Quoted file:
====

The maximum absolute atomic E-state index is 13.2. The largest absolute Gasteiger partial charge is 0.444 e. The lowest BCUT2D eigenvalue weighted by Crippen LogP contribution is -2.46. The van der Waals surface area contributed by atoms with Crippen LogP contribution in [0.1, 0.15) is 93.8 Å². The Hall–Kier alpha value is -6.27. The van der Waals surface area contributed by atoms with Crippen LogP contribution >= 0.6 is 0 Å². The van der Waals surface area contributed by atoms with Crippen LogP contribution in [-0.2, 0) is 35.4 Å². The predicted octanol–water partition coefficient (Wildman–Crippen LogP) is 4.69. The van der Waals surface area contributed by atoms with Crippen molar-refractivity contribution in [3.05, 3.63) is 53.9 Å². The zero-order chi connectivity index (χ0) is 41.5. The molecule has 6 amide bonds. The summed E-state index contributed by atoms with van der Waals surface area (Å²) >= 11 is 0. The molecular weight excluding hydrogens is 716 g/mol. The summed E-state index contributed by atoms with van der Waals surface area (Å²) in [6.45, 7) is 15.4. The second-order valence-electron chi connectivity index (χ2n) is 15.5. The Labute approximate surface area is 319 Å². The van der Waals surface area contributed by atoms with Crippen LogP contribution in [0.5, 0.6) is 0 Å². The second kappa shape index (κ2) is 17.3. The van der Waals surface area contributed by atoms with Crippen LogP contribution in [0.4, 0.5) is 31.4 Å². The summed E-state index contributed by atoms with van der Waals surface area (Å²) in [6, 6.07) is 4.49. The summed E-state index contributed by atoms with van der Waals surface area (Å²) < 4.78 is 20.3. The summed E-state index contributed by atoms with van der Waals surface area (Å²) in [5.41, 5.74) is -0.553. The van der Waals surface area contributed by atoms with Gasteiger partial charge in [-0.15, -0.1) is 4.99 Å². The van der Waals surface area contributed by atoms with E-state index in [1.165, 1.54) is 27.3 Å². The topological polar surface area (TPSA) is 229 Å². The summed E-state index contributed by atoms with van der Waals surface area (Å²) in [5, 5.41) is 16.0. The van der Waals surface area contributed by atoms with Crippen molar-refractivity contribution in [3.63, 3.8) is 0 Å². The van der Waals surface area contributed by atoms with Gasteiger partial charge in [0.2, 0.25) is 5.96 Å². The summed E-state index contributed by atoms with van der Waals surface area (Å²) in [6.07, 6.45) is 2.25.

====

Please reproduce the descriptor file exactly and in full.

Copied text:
The maximum absolute atomic E-state index is 13.2. The largest absolute Gasteiger partial charge is 0.444 e. The lowest BCUT2D eigenvalue weighted by Crippen LogP contribution is -2.46. The van der Waals surface area contributed by atoms with Crippen LogP contribution in [0.1, 0.15) is 93.8 Å². The Hall–Kier alpha value is -6.27. The van der Waals surface area contributed by atoms with Crippen LogP contribution >= 0.6 is 0 Å². The van der Waals surface area contributed by atoms with Crippen LogP contribution in [-0.2, 0) is 35.4 Å². The predicted octanol–water partition coefficient (Wildman–Crippen LogP) is 4.69. The van der Waals surface area contributed by atoms with Crippen molar-refractivity contribution in [3.05, 3.63) is 53.9 Å². The zero-order chi connectivity index (χ0) is 41.5. The molecule has 6 amide bonds. The summed E-state index contributed by atoms with van der Waals surface area (Å²) >= 11 is 0. The molecular weight excluding hydrogens is 716 g/mol. The summed E-state index contributed by atoms with van der Waals surface area (Å²) in [6.45, 7) is 15.4. The second-order valence-electron chi connectivity index (χ2n) is 15.5. The Labute approximate surface area is 319 Å². The van der Waals surface area contributed by atoms with Crippen LogP contribution in [0.5, 0.6) is 0 Å². The second kappa shape index (κ2) is 17.3. The van der Waals surface area contributed by atoms with Crippen LogP contribution in [0.4, 0.5) is 31.4 Å². The summed E-state index contributed by atoms with van der Waals surface area (Å²) in [6, 6.07) is 4.49. The summed E-state index contributed by atoms with van der Waals surface area (Å²) < 4.78 is 20.3. The summed E-state index contributed by atoms with van der Waals surface area (Å²) in [5.41, 5.74) is -0.553. The van der Waals surface area contributed by atoms with Gasteiger partial charge in [-0.15, -0.1) is 4.99 Å². The van der Waals surface area contributed by atoms with E-state index in [1.165, 1.54) is 27.3 Å². The topological polar surface area (TPSA) is 229 Å². The summed E-state index contributed by atoms with van der Waals surface area (Å²) in [5, 5.41) is 16.0. The van der Waals surface area contributed by atoms with Crippen molar-refractivity contribution in [3.63, 3.8) is 0 Å². The van der Waals surface area contributed by atoms with Gasteiger partial charge in [0.2, 0.25) is 5.96 Å². The summed E-state index contributed by atoms with van der Waals surface area (Å²) in [6.07, 6.45) is 2.25.